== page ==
Working in a newsroom, gloomy thoughts about the state of humanity are an occupational hazard.

If we are not being inundated with pictures of terrified, terrorised young Iraqi men or Syrian children every day, we're in a rare lull. And to fill those breaks in the gloom, there's always the Glenn report on our subculture of child neglect and violence. Or another child killed in a driveway. Or a young man bashed outside a small-town pub.

One almost longs for a story about Kim Kardashian's ample butt or Prince George's pudgy-legged waddle, just to break up the incessant grimness. But after we've smiled, we're left reminded our own children will never be minded by kindly English nannies, and our butts are flat and unappealing. It's a no-win situation.

We do, at least, have doughty Bill English minding the public purse, while his boss, John Key, ladles out the good cheer and reminds us we're living in that famous "rock star economy". Yes, we know about factory closures and mass job losses, the way fulltime positions are rapidly becoming contract and part time, and the growing pressure on food banks. But we still tend to believe she'll be right in matters economic.


But will "she" be right? Because it seems inescapable to conclude that the world is once more heading towards financial disaster.

We all know New Zealand is overwhelmingly dependent on China for our economic prospects, and that a cooling Chinese economy will spell big trouble. When this week it was reported that 49 million Chinese homes - almost 23 per cent of homes in urban areas - are now empty, and that outstanding mortgages on those homes had reached as much as US$674 billion ($778 billion), it seemed the future had already arrived.

According to a Wall Street Journal report, easy credit has fuelled growth in the property sector, upon which China's GDP heavily depends. Levy Economics Institute president Dimitri Papadimitriou, writing in the Guardian, comes to a similar conclusion on a wider scale about the US, which he says will be in a disastrous position when the "tsunami of debt" hits.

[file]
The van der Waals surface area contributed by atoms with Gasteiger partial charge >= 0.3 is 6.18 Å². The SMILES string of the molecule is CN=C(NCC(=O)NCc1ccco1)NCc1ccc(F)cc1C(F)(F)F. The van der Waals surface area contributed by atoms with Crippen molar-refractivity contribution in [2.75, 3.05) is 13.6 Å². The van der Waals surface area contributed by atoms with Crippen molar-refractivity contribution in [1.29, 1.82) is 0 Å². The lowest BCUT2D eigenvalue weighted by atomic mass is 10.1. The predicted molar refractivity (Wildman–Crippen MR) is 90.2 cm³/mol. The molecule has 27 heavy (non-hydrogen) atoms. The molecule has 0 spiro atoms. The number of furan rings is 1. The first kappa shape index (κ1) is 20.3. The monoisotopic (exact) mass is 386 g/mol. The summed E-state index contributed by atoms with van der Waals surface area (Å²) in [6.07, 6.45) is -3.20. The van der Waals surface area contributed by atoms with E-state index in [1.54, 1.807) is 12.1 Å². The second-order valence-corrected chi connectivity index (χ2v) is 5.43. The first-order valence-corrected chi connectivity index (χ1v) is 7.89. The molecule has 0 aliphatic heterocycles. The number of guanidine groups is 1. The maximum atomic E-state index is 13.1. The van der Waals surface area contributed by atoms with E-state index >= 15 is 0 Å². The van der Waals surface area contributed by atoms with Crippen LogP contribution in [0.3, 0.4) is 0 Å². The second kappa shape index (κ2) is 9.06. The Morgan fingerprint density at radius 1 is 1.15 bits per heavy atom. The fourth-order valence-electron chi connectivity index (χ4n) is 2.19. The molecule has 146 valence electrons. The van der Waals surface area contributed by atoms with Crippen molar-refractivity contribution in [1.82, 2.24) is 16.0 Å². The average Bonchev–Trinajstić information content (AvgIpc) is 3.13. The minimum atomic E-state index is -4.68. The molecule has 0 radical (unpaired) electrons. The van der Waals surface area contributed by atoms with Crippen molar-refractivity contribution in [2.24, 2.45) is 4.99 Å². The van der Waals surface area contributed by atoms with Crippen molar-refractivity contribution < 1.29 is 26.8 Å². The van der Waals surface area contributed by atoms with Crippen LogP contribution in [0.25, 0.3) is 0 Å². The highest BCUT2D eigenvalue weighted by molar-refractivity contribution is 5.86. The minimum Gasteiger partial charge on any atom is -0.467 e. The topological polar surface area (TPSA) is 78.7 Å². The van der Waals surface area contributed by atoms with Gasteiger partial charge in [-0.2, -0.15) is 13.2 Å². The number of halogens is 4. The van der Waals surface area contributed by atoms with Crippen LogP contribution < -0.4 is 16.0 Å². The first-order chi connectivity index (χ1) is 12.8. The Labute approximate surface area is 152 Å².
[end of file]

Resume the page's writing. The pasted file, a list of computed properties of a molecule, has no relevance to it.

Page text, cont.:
Papadimitriou says America is wrestling a "three-headed monster" of weak foreign demand, tight state budgets and high income inequality, and the only way to achieve the growth predicted by the US Congressional Budget Office will be by spending - financed by, yes, even more borrowing.

He says household debt is rising ominously and the fact that 90 per cent of US households are insolvent - "the new normal" - is completely unsustainable. Which leads to a situation that is very bad for all the world, New Zealand not exempted.

What does become clear when paying attention to the news cycle, amid all the sighs of horror and disgust, is that decision makers are being called on to think in radically different ways, if they're to have any hope of tackling some of the biggest problems of our time - the environment, the Middle East, poverty, inequality, even obesity.

The question is, do we have the right leaders to ensure New Zealand is also thinking clearly about the massive challenges ahead? Should they keep on telling us to admire the lovely view as we climb ever higher, or devote more attention to the hazards that could trip us up? Because once it all starts rolling backwards, it's going to take much more than celeb gossip and cute royals to dispel the depression.